During the first week of the semester, residents in floors five through seven in Cougar Village II suffered severe flooding caused by the arctic blast, and many are still dealing with the consequences.
Residents whose rooms experienced the most damage were temporarily relocated to vacant dorms in Cougar Village I. Two weeks have passed after the initial flooding, and many students are still lodging in their temporary assignment. The University has since partnered with Cotton Global Disaster Solutions, a crisis recovery company, to assist in repairing the extensive damage.
“I’m pretty agitated because I’ve been stuck in a dirty, broken down CV1 dorm for two weeks,” said journalism freshman Carly Gray.
Many students reported damaged personal items such as bedding, shoes, appliances and wall decorations.
According to the 2023-2024 Residence Hall Service Agreement, the University is not responsible for loss or damage to personal property and they strongly encourage residents to insure their personal property.
However, Student Housing and Residential Life provided residents with a housing credit, which will cover the cost of their dorms while they are relocated.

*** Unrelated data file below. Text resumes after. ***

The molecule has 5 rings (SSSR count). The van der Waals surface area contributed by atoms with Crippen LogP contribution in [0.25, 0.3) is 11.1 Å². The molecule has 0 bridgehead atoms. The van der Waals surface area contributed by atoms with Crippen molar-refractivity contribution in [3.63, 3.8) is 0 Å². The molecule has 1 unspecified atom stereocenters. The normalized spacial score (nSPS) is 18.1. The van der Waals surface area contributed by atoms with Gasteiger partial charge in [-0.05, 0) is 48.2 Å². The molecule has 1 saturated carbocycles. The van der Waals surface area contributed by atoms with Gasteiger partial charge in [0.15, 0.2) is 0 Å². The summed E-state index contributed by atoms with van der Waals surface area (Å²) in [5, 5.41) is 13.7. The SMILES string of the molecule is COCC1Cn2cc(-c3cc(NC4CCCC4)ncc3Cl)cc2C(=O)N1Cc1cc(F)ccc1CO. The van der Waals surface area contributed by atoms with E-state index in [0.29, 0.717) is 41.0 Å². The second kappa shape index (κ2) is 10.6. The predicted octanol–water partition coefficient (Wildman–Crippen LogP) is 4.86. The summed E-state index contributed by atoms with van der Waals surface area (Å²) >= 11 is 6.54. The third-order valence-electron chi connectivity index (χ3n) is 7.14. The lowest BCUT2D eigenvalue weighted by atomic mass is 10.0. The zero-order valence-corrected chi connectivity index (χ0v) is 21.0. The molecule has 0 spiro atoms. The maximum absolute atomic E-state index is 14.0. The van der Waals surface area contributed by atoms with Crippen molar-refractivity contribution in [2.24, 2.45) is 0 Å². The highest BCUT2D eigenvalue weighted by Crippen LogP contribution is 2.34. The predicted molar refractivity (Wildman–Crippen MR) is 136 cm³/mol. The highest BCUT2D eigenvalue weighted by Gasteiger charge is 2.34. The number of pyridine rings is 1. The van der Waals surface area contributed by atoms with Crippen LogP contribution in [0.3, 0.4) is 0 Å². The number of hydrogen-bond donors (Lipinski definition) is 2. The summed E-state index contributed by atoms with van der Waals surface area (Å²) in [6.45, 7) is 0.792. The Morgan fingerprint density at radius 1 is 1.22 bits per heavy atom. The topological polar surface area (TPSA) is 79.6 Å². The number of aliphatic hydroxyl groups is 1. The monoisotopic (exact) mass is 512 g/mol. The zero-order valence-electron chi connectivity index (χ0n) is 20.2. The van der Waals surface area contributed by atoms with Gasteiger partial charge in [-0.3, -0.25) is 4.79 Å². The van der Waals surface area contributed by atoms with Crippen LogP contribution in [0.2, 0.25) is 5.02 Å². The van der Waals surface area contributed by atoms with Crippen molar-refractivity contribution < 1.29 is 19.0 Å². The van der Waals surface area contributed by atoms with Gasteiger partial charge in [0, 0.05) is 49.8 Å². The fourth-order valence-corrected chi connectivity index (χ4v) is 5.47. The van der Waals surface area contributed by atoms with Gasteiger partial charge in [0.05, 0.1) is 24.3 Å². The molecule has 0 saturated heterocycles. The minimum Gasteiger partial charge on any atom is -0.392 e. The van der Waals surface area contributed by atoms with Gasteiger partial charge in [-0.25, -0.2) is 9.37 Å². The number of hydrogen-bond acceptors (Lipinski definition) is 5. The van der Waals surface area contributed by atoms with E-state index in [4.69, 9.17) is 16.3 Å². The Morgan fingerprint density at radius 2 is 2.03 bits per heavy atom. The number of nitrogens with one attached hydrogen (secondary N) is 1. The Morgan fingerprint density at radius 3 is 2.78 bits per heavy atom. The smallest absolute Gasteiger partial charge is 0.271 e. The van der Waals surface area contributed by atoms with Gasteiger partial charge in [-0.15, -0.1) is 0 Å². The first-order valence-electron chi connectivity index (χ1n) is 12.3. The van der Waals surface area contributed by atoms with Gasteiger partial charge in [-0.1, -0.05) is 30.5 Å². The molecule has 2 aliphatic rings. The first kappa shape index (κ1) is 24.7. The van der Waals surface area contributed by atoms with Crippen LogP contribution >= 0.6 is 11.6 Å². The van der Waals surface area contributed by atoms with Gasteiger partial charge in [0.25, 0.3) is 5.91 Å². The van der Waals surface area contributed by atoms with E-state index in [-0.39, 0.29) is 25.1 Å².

“Housing said they can’t reimburse us for the personal items we lost, which is unfortunate,” said political science freshman Ana Toro.
A majority of the damages affected the walls, flooring and shower, according to Toro.
“I went to check out the progress on my dorm and there’s still some streaks on the wall. The shower still isn’t fixed yet and it smells really weird,” Toro said.
When the flood first happened on Jan. 16, multiple students reported that it was difficult to get help and find information about relocation.
“I had to sit in the lobby for two hours waiting to be relocated. I feel like there should’ve been a plan in place in case that happened because it’s not uncommon to have pipes burst when it’s cold,” Gray said.
This instance of flooding is not a first for the dorm, as CV2 flooded last year after a pipe burst, said finance sophomore Abbey Krause. And in 2019, CV2 flooded due to a Ventilation system malfunction— forcing residents to evacuate.
“It’s such a common occurrence that resident staff should already know how to deal with it,” Krause said.